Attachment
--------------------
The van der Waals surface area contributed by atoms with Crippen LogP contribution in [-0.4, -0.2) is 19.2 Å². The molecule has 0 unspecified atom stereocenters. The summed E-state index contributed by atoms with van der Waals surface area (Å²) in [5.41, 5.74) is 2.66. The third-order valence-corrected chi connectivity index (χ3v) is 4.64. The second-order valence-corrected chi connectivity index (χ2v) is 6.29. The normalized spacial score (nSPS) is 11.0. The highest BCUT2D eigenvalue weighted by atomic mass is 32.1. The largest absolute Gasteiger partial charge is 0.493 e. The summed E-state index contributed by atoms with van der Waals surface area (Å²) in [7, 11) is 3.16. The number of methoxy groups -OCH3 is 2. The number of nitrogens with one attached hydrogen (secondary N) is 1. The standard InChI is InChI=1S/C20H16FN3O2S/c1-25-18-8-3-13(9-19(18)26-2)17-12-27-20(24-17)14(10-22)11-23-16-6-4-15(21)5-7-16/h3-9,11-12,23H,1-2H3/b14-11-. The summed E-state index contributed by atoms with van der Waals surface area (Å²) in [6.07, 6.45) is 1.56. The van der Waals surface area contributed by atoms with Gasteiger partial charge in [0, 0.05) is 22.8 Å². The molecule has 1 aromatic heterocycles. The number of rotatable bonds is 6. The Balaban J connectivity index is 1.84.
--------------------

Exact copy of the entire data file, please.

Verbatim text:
The van der Waals surface area contributed by atoms with Crippen LogP contribution in [-0.4, -0.2) is 19.2 Å². The molecule has 0 unspecified atom stereocenters. The summed E-state index contributed by atoms with van der Waals surface area (Å²) in [5.41, 5.74) is 2.66. The third-order valence-corrected chi connectivity index (χ3v) is 4.64. The second-order valence-corrected chi connectivity index (χ2v) is 6.29. The normalized spacial score (nSPS) is 11.0. The highest BCUT2D eigenvalue weighted by atomic mass is 32.1. The largest absolute Gasteiger partial charge is 0.493 e. The summed E-state index contributed by atoms with van der Waals surface area (Å²) in [7, 11) is 3.16. The number of methoxy groups -OCH3 is 2. The number of nitrogens with one attached hydrogen (secondary N) is 1. The standard InChI is InChI=1S/C20H16FN3O2S/c1-25-18-8-3-13(9-19(18)26-2)17-12-27-20(24-17)14(10-22)11-23-16-6-4-15(21)5-7-16/h3-9,11-12,23H,1-2H3/b14-11-. The summed E-state index contributed by atoms with van der Waals surface area (Å²) in [6.07, 6.45) is 1.56. The van der Waals surface area contributed by atoms with Gasteiger partial charge in [0, 0.05) is 22.8 Å². The molecule has 1 aromatic heterocycles. The number of rotatable bonds is 6. The Balaban J connectivity index is 1.84.